Teaching students digital citizenship can be a baseline of their understanding of how to stay safe online — from cyberbullying to phishing to navigating the plethora of online news options.
“Teachers have long understood the importance of instilling good citizenship in their students, focusing on social etiquette and how to treat people with respect in the course of their daily lives,” reads an article on Edudemic. “Today, though, it’s just as important that students understand what kinds of behaviors are acceptable online.”
When it comes to making sure students are being the best digital citizens, educators can turn to a blend of guidance and tech tools.
The internet is vast and the information that students read may not always be reliable. In today’s news climate, media literacy and digital literacy go hand in hand.
In “News and America’s Kids: How Young People Perceive and Are Impacted by the News,” a recent Common Sense Media survey, it was found that students prefer to get their news online versus traditional media.
However, the survey also revealed that while students want to get their news online, most are hearing it from an adult like a teacher or parent, and they are trusting that source the most, with 48 percent trusting teachers a lot more than news organizations (25 percent).
With students getting their news from educators and trusting it implicitly, media literacy becomes even more important.
“We need students to read across multiple sources and compare, not just find one source and go with it,” says Ian O’Byrne of University of Connecticut’s New Literacies Research Lab in an EdTech article.
Adults seem to be setting a good example for students in this, with the survey indicating that 76 percent of people will look for additional sources to determine the validity of a suspicious news story.
When it comes to using digital tools, ISTE recognizes that there are certain rules of etiquette (and laws) that teachers need to make sure their students are aware of and following.
In a blog post, teacher Erin Flanagan writes that she ties her lessons on digital citizenship into earning a license to use classroom technology, but it shouldn’t just be a one-time discussion.
“I have learned that if you do a lesson in the beginning of the year where students are earning a device license, be sure to include plans for students to renew their licenses throughout the year to make it more meaningful,” writes Flanagan.
In both its digital citizenship standards and 2016 Standards for Students, ISTE points to managing digital identities— knowing that information you put online is permanent — and understanding that actions online have consequences as the foundation of digital etiquette.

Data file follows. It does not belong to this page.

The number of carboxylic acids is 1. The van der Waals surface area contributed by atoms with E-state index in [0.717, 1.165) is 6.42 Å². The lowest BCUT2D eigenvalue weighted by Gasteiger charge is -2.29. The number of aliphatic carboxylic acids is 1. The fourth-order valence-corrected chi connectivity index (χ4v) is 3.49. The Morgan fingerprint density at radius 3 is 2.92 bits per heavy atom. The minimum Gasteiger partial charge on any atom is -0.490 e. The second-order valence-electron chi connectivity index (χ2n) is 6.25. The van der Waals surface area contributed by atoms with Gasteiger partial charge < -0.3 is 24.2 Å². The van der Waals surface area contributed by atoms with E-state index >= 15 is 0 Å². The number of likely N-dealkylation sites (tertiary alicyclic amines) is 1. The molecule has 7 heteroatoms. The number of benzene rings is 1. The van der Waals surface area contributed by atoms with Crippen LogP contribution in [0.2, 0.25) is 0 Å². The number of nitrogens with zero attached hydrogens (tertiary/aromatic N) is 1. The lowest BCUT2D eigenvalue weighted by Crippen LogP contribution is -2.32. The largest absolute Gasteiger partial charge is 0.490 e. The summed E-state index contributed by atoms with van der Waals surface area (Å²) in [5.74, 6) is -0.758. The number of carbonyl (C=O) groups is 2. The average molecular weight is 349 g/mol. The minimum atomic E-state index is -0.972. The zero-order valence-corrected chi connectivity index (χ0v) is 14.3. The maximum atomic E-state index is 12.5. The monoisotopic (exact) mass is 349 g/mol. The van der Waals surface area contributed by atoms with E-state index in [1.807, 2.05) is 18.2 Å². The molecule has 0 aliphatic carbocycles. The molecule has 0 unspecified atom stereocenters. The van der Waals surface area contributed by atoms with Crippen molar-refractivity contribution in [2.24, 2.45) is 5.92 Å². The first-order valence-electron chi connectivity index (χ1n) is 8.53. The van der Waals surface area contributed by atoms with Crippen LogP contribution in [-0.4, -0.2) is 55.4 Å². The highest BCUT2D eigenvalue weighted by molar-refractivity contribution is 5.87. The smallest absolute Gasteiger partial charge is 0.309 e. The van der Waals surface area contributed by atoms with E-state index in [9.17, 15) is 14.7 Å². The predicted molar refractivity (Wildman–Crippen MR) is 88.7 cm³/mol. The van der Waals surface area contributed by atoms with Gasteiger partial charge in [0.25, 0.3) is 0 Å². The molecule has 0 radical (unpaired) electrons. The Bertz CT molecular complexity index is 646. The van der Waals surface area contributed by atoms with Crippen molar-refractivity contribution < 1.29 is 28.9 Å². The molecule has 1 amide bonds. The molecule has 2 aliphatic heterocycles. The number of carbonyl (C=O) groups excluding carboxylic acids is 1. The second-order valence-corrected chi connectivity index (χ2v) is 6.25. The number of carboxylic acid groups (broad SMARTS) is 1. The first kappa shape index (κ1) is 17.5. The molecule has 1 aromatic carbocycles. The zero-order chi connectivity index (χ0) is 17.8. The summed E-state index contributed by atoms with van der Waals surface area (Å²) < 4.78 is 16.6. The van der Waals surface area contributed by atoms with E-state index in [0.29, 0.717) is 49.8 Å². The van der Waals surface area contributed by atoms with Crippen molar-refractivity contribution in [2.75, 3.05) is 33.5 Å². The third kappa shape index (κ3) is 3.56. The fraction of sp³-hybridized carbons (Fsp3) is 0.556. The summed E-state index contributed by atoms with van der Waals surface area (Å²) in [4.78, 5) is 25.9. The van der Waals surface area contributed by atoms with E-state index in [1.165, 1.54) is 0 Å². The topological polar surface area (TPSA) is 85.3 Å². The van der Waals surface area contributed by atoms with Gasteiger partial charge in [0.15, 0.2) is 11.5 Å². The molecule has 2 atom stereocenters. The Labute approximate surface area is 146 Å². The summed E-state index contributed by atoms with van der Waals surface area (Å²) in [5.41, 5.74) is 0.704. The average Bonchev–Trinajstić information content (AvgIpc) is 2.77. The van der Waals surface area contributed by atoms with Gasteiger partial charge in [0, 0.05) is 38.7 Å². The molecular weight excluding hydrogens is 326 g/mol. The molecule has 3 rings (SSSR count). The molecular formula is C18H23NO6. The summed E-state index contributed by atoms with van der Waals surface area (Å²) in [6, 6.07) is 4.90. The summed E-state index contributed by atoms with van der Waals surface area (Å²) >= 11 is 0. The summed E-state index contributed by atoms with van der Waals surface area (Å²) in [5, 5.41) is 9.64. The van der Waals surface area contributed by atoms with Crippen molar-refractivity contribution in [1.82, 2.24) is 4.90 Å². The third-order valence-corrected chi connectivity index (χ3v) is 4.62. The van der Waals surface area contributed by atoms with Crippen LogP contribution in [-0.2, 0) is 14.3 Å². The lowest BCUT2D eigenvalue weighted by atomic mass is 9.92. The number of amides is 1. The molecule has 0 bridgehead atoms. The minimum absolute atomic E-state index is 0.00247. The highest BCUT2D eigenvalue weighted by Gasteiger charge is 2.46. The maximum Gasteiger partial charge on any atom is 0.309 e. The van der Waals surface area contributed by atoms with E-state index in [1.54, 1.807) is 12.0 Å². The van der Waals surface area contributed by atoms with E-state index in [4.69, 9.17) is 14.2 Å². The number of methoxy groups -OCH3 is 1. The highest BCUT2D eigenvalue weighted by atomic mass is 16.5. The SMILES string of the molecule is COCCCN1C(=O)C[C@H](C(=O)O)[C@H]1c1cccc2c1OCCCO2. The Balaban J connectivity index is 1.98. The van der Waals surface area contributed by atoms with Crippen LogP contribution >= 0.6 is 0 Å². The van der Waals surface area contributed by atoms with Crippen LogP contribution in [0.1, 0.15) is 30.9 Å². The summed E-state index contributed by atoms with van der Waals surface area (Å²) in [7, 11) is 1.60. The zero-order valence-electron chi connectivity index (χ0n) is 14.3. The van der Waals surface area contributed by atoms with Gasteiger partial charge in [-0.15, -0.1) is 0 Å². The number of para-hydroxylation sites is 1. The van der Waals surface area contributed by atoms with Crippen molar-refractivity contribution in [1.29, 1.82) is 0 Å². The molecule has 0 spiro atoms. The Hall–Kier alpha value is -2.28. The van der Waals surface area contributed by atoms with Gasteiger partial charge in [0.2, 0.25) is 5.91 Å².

Another key part of digital etiquette is understanding copyright laws and plagiarism when using online sources for school projects. ISTE points to teaching students to use sources like Creative Commons to find fair use images.
Teachers can also take advantage of the popular classroom tool, Chromebooks, and have students install Chrome browser extensions to help check for plagiarism, like Plagly, and to learn how to properly cite sources, like EasyBib.
Privacy is perhaps the biggest component of digital citizenship that educators and administrators must be aware of. There is an alphabet soup of regulations that schools must follow to make sure student data is protected when tech tools are used.
Thankfully, there are a variety of guidelines and tech tools that help comply with these laws.
To ensure that student and teacher data is kept private, EdTech reports that Bristol Warren Regional School District in Rhode Island uses the Data and Privacy Dashboard from the Future Ready Schools Framework. This tool helps the school make sure sensitive data is protected, but tech tools can still be used.
“The IT staff used to be able to police information security, making sure technologies were in place to protect the network infrastructure and enforcing access and password policies. But, as we implement more education technology and services that gather sensitive data, we have to make sure that everybody in our community is aware of the security issues for themselves and our children,” the district’s technology director, Rose Muller, tells EdTech.
Even once educators know what they need to do to keep students safe online, enforcing these policies can be daunting. This is where tech comes in.
The Children’s Internet Protection Act (CIPA) warrants schools to be vigilant about the kinds of websites that students can access on classroom devices. Web filters from GoGuardian and Barracuda can help educators to block suspicious and inappropriate sites, and Chromebooks have a lot of built-in features to help with this as well.
When it comes to giving students freedom to explore the internet, GoGuardian offers Chromebook management software that can help teachers maintain control and remain aware of what students are looking at.